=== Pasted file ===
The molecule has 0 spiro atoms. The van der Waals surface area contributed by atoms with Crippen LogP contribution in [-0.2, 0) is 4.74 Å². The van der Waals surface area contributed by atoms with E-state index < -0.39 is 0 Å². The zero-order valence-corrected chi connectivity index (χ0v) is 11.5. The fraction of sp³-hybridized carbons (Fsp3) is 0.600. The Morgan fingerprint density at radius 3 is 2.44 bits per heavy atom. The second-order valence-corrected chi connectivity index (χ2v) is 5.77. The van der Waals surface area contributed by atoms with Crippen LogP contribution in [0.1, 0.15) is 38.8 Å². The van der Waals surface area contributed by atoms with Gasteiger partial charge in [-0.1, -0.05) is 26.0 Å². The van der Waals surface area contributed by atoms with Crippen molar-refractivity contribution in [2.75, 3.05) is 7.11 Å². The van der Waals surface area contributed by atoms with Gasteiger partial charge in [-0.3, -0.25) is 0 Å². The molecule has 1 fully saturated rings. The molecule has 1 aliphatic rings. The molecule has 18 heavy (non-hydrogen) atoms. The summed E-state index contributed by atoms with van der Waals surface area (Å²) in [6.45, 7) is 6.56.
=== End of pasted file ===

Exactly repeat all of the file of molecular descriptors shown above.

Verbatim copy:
The molecule has 0 spiro atoms. The van der Waals surface area contributed by atoms with Crippen LogP contribution in [-0.2, 0) is 4.74 Å². The van der Waals surface area contributed by atoms with E-state index < -0.39 is 0 Å². The zero-order valence-corrected chi connectivity index (χ0v) is 11.5. The fraction of sp³-hybridized carbons (Fsp3) is 0.600. The Morgan fingerprint density at radius 3 is 2.44 bits per heavy atom. The second-order valence-corrected chi connectivity index (χ2v) is 5.77. The van der Waals surface area contributed by atoms with Crippen LogP contribution in [0.1, 0.15) is 38.8 Å². The van der Waals surface area contributed by atoms with Gasteiger partial charge in [-0.1, -0.05) is 26.0 Å². The van der Waals surface area contributed by atoms with Crippen molar-refractivity contribution in [2.75, 3.05) is 7.11 Å². The van der Waals surface area contributed by atoms with Gasteiger partial charge in [-0.3, -0.25) is 0 Å². The molecule has 1 fully saturated rings. The molecule has 1 aliphatic rings. The molecule has 18 heavy (non-hydrogen) atoms. The summed E-state index contributed by atoms with van der Waals surface area (Å²) in [6.45, 7) is 6.56.